Perception and Communication Prepared for UHS 2052, UHS
Perception and Communication Prepared for UHS 2052, UHS 2062 and SHP 1313 students at UTM Malaysia by: Siti Rokiah Siwok [email protected] 1 Perception and communication 2 Perception
3 Sensation and perception How do our brain register what is out there? What other senses do we use to register the amazing world? How do we see, smell, hear, feel and taste? Are there other extra-sensory preceptors? How are we aware of our bodies? How are we aware of other people? Are we aware of everything around us?
Sensation Psychologists define sensation as the registration of properties of an object or event that occurs when a type of receptor ( as the retina and the skin) is stimulated (Kosslynn and Rosenberg, 2006) Sensation arise when enough physical energy strikes the sense organ, so that the receptor cells send neural
impulses to the brain. In other words, sensation is the process that yields our immediate experience of the stimuli in our environment (Gerow, 1997) 6 Other senses Vestibular sense: tells us about balance, about where we
are in relation to gravity and about acceleration/ deceleration. Kinesthetic sense: tells us the about the movement or position of our muscles and joints. Pain: a special sense Subliminal perception Extra-sensory perception Sensation and Perception
If all of us receive the same stimuli from our senses, are our perception the same too? 8 Perception Perception occurs when you organized and interpreted the sensory input as signaling a particular object or event . Perception relies on two phases of processing: (1) Organization into coherent unit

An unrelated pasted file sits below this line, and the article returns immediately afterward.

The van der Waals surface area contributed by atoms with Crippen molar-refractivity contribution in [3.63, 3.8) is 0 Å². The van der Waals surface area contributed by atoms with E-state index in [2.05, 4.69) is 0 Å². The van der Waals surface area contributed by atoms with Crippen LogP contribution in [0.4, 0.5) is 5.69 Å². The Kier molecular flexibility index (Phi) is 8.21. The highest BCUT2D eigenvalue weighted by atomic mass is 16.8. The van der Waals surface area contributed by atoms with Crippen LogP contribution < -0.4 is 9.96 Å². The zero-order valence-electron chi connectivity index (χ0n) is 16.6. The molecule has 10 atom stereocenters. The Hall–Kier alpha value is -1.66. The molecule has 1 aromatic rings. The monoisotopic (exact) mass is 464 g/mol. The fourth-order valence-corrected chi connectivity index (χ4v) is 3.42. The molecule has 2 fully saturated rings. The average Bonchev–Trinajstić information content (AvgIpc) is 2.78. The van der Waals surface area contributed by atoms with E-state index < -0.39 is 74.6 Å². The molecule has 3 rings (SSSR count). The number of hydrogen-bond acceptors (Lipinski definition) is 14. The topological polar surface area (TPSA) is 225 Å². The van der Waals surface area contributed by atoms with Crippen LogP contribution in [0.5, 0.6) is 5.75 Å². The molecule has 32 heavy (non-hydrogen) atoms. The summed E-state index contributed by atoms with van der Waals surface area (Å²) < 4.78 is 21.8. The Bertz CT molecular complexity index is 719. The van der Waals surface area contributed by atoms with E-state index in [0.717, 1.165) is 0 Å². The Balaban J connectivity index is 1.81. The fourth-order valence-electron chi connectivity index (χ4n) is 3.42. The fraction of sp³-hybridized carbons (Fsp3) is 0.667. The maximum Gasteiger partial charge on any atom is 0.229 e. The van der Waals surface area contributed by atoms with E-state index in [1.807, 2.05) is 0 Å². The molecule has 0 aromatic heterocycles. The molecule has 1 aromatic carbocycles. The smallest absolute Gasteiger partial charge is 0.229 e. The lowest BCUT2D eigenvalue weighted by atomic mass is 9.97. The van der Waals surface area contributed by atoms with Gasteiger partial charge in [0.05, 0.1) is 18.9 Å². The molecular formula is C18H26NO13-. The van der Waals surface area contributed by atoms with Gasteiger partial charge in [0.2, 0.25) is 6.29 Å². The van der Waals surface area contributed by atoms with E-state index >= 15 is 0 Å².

(2) Identifying what and where Perception Perception is the process of selectively attending to information and assigning meaning to it. (Verderber and Verderber, 2005) The process of selecting, organizing and interpreting sensory information ( Huffman, 2007) The brain select the information it receives from our
sense organs, organizes the information selected, interprets and evaluates it . (Verderber and Verderber, 2005) 10 Perception Perception involves selecting, organizing and interpreting information in order to give personal meaning to the communication we receive ( Seiler and Beall, 2008; page 30) What we perceive about ourselves, objects and
others give meanings to our experiences. It is these meanings, based on our perceptions that we communicate to others. 11 Perception Perception may sounds simple but it is actually a very complex process. If not understood, will lead to miscommunications. The process of perception starts with awareness and then followed by perception